I think personally - I get quite distracted by boys - when I’m in my work environment I need a straight head (guffaws with laughter)! There are so many socials and I made such good friends with those I met from Harrow, Radley, Eton through the socials. You don’t feel you’re a bunch of girls in a friendship group, somehow trapped. You don’t have arguments about boys, which friends I know at co-ed schools do, but you enjoy school life and then go party at the weekends!

I actually started boarding in the Spring Term of Lower Sixth because I wanted to spend more time at school. The library is just amazing, I never really liked going during the day when it was really hectic and full of people, but I found it was a great place to work in the evenings. We all used to head up there and study together. It became really restrictive having my mum pick me up at 9pm. I think boarding in SIxth Form has really prepared me well for uni as I’m not too homesick anymore.

So, no, an all girls school has been perfect for me.

There are so many socials and I made such good friends with [the boys] I met from Harrow, Radley [and] Eton. You don’t feel you’re a bunch of girls in a friendship group...an all girls school has been perfect for me.

What three things would you tell a friend if she were thinking about joining St George’s in the sixth form?

I’d say not to panic, because the teachers are all there to support you. They can honestly make all the difference. Enjoy it! Enjoy the breaks in between but don’t take them as sleeping breaks, really dive in and work in them because once you get it solid in your Lower Sixth, you can relax a bit towards the end of Lower Sixth. Do everything you possibly can but don’t overwhelm yourself - make sure you’ve got the balance.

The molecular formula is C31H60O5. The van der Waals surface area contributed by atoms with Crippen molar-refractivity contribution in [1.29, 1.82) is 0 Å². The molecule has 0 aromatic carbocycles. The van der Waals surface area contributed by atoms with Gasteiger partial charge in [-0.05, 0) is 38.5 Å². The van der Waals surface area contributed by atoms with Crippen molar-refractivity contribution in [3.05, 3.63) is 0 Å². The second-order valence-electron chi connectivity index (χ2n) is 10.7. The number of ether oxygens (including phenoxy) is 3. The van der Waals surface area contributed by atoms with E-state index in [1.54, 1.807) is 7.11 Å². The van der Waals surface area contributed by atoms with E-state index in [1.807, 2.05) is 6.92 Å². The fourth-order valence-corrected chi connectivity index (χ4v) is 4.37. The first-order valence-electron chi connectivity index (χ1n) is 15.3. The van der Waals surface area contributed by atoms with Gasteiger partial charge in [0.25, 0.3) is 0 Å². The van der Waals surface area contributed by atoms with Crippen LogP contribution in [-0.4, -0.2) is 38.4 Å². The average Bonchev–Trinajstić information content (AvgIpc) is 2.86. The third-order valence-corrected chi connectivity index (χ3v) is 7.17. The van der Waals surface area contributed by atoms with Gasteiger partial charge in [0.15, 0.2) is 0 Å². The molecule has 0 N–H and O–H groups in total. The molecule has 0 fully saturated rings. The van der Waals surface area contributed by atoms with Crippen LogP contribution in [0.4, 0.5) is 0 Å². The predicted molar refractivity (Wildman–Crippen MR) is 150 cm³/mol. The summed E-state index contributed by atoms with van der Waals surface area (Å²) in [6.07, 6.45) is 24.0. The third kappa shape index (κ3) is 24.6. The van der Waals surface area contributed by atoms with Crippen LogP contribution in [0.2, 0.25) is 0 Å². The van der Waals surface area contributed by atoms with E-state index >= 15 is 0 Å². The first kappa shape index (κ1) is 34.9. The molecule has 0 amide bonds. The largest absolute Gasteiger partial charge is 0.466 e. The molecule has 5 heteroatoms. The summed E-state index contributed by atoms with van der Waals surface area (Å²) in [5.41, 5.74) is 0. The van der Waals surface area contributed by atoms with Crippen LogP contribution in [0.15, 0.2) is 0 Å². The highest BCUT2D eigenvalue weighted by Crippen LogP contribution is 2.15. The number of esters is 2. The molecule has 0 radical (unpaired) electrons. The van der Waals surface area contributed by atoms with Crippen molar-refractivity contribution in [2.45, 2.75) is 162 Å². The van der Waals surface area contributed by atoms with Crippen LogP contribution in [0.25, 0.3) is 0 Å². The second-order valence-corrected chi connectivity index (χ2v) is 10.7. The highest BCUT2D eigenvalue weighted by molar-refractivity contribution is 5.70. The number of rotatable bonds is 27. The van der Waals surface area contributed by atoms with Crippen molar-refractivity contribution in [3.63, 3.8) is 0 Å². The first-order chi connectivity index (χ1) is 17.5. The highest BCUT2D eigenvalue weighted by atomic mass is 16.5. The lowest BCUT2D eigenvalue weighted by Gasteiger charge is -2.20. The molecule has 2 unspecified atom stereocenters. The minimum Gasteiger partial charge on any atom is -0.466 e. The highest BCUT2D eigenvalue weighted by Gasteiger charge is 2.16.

What have been your stand out moments at St George’s?

Such a hard question, there are so many. One of my stand out moments is definitely the musicals. Doing any play, you grow so many friendships across the different Year groups. It’s so important not to be in a little bubble in your own year group, but get to know people all up and down the school and not really see a hierarchy. The Sixth Form can be that person you want to speak to, it’s OK to have friends throughout the school. The musicals were the real highlight!

What will you miss?

It’s so small you know everyone, it’s like a family, there’s always someone to talk to, you walk the corridors and you always see a familiar face. Going into the dining room and just seeing everyone.

It’s like a family, there’s always someone to talk to.

Have there been any teachers who have been particularly influential and what was it about them that made them so special?

This is an easy one. I adore our Head of Music. He’s always always been there for me since day one. He’s always been so positive and bubbly. He’s had a big influence on me and brought out my confidence especially in the choir. Also my Head of Year. He always tries to find a way to turn something negative into a positive.

How do you feel St George’s has helped you prepare for life beyond school?

We’ve had a lot of enrichment sessions with people coming in to talk to us all about different jobs they’ve done.

During lockdown, they’ve prepared us with a number of courses on student finances and other life skills. We also had a day when loads of Alumnae returned to the school to tell us about their experience since leaving school. I thought, ‘OK they went to St George’s, they’re similar to me and they went on to uni’ It just gives you a bit of an example or pathway to follow.

If you could sum up in one sentence?

The St George’s Sixth Form really is a very close knit community with everyone making an extra effort to make you feel comfortable and welcome, especially our Head of Year who is always there to bring positivity and to crack a joke!

Read next: Sigho's Story

Sigho joined St George’s as a full boarder in the Third Year (Year 9) from a French Speaking International school in Nigeria.